A Report on the Party and the Guests and…you

MPW-36022

By Bridget Foster Reed

Despite the political ramifications of A REPORT ON THE PARTY AND THE GUESTS (1966), its relevance transcends any historical time period, geographical location or cultural identity. The viewer of this film is not merely a bystander or onlooker, as is the case in nearly every film. This film, rather forcefully, invites your active participation in the central plot and resolution.

This premise is established through the brilliant cinematography of Jaromir Sofr directed by Jan Nemec. The opening scene plants the viewer a few yards from a small gathering of guests in a field. As you happen upon this bizarre meeting of minds, like an actual guest, you are not privy to any back-story. Instead, you must surmise through observations delegated by the frenzied movements and cuts of the camera’s gaze.

A woman tries to knock back a shot, rather unsuccessfully as the alcohol dribbles down the sides of her face, another woman lackadaisically plays with the chewing gum in her mouth and a man picks the crevices of his fingernails. This overload of hyper-realistic snippets of rather unglamorous, but essentially normal behaviors of the guests simulates behavior of an actively participating viewer. A majority of the sequences are filmed from the waist up, corresponding to your seated position while watching this film.

Further into the film the range of voyeuristic shots diversifies.  At one moment you are perched above the scene, able to survey the scope of it all, but before you get too comfortable, you are crouched below and then you are peering behind someone’s shoulder.

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The pivotal moment where the film calls upon your direct participation occurs when the band of guests is playfully “kidnapped” by a troupe of other guests. The ringleader, a mousy man in knickers stationed at a desk, barks a set of rules at the captives who are imprisoned by a square drawn in the gravel by one of the kidnappers. The viewer is established as an outlier by the teetering movement of the camera as the others conform to orderly lines inside the square. The ringleader takes a liking to the man with the hip frames (who has an eerie similarity to Bill Hader) and in perfect synchronization they march carefully around the square prison. The viewer, who remains outside the line at all times, contradicts their choreography, breaking away from it again, through the camera’s movements.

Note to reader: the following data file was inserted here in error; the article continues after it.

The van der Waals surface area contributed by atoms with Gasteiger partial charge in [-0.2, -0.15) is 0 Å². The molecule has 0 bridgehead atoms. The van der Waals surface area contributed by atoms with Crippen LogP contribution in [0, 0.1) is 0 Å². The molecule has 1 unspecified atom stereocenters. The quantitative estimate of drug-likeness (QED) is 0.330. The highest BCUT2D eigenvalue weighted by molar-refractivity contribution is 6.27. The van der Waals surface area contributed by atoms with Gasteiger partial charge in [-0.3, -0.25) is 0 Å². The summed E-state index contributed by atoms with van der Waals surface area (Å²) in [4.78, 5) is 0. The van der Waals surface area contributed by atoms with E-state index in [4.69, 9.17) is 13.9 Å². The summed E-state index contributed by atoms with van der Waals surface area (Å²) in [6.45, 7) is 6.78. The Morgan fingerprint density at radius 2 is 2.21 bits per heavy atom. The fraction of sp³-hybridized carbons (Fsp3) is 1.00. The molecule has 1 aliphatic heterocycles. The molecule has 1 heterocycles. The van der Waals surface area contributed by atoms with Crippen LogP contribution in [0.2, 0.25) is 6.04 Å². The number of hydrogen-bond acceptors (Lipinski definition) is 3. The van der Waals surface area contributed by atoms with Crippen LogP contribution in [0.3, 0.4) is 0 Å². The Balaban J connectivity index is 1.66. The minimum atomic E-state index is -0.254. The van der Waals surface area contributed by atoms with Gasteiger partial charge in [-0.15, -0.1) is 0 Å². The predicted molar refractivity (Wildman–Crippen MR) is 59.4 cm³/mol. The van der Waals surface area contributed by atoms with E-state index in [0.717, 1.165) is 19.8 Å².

The film now gives the viewer a platform to voice their opinions through an interrogation sequence. The mousy man, gripping the edges of the desk stares directly into the camera and asks a series of questions peppered with pauses. At first, I assumed it was a guest in the square he was directing the questions at. However, when the camera cuts to the supposed object of the questioning, he does not answer the questions, instead he expresses his anger about being held captive. The most telling line of the entire film that clues the viewer into their role is the mousy man’s response: “But I didn’t speak to him”.

At that moment I realized he was speaking to me. I re-watched the scene and this time answered him.

Mousy Man: Well?

Me: [startled] Yes?

Mousy Man: Do you like it here?

Me: [puzzled] I don’t know.  I feel a bit uncomfortable.

Mousy Man: And the countryside?

Me: What about it?

Mousy Man: Lovely?

Me: Well, sure it’s lovely but…

The abrupt butting in of the other guest made me feel frustrated because I wanted to finish my conversation with the gentleman. The mousy man was frustrated, too. This remains an unresolved part of the film. Despite the charming atmosphere of the party, most lovely is the large spotted great dane drawn carriage holding a pair of well dressed gents, the guests are preoccupied with the one unhappy guest who they discovered has gone missing. They seem to have forgotten all about you, the viewer. They even seem to be more obsessed with the anatomical perfection of a German shepherd, brought in as a search dog, than your role or involvement in this whole thing.

The German shepherd is then put on the hunt for the unhappy guest. The film concludes with audio of a dog aggressively barking, getting louder and louder. Turns out they had forgotten about the viewer. They found the unhappy guest.

It was me.

 

 

 

 

BRIDGET FOSTER REED
I’m a mixed media artist from Braintree, MA. I investigate various art disciplines, particularly ancient processes and film in non-traditional ways. The genre of Film Noir in particular, with its play on lighting to convey the motives of characters, directs my decision-making. My current body of work involves the creation of 3-D models influenced by my interest in set design and the use of miniatures in film. These models are then photographed with a Film Noir aesthetic using techniques I have acquired from studying film. More of my work can be found here.
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